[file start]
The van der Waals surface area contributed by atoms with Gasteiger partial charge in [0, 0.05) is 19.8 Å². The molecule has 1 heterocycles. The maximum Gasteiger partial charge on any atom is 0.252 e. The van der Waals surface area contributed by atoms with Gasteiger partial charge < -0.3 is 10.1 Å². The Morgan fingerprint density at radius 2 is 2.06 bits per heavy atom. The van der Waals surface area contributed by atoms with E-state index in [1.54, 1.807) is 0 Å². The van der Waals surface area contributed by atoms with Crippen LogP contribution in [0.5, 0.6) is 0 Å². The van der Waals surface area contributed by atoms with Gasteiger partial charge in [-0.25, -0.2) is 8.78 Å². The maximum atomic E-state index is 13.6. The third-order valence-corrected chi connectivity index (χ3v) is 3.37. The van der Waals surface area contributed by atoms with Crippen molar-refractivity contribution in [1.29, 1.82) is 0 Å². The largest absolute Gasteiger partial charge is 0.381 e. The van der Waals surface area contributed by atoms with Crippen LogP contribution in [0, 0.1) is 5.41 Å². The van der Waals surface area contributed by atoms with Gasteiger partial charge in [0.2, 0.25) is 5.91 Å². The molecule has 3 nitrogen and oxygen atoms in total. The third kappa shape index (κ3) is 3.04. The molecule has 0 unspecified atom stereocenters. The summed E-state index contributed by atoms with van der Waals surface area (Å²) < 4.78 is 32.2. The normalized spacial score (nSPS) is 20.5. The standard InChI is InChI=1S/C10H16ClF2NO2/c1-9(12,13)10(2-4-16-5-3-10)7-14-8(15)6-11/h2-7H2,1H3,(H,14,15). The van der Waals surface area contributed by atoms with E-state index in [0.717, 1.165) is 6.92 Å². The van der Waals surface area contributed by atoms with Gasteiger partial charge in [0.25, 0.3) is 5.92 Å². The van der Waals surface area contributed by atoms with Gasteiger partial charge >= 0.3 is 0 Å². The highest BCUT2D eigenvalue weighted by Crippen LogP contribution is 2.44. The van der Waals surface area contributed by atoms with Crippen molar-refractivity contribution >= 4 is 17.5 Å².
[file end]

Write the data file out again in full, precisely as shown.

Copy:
The van der Waals surface area contributed by atoms with Gasteiger partial charge in [0, 0.05) is 19.8 Å². The molecule has 1 heterocycles. The maximum Gasteiger partial charge on any atom is 0.252 e. The van der Waals surface area contributed by atoms with Gasteiger partial charge < -0.3 is 10.1 Å². The Morgan fingerprint density at radius 2 is 2.06 bits per heavy atom. The van der Waals surface area contributed by atoms with E-state index in [1.54, 1.807) is 0 Å². The van der Waals surface area contributed by atoms with Crippen LogP contribution in [0.5, 0.6) is 0 Å². The van der Waals surface area contributed by atoms with Gasteiger partial charge in [-0.25, -0.2) is 8.78 Å². The maximum atomic E-state index is 13.6. The third-order valence-corrected chi connectivity index (χ3v) is 3.37. The van der Waals surface area contributed by atoms with Crippen molar-refractivity contribution in [1.29, 1.82) is 0 Å². The largest absolute Gasteiger partial charge is 0.381 e. The van der Waals surface area contributed by atoms with Crippen LogP contribution in [0, 0.1) is 5.41 Å². The van der Waals surface area contributed by atoms with Gasteiger partial charge in [0.2, 0.25) is 5.91 Å². The molecule has 3 nitrogen and oxygen atoms in total. The third kappa shape index (κ3) is 3.04. The molecule has 0 unspecified atom stereocenters. The summed E-state index contributed by atoms with van der Waals surface area (Å²) < 4.78 is 32.2. The normalized spacial score (nSPS) is 20.5. The standard InChI is InChI=1S/C10H16ClF2NO2/c1-9(12,13)10(2-4-16-5-3-10)7-14-8(15)6-11/h2-7H2,1H3,(H,14,15). The van der Waals surface area contributed by atoms with E-state index in [0.717, 1.165) is 6.92 Å². The van der Waals surface area contributed by atoms with Gasteiger partial charge in [0.25, 0.3) is 5.92 Å². The van der Waals surface area contributed by atoms with Gasteiger partial charge >= 0.3 is 0 Å². The highest BCUT2D eigenvalue weighted by Crippen LogP contribution is 2.44. The van der Waals surface area contributed by atoms with Crippen molar-refractivity contribution >= 4 is 17.5 Å².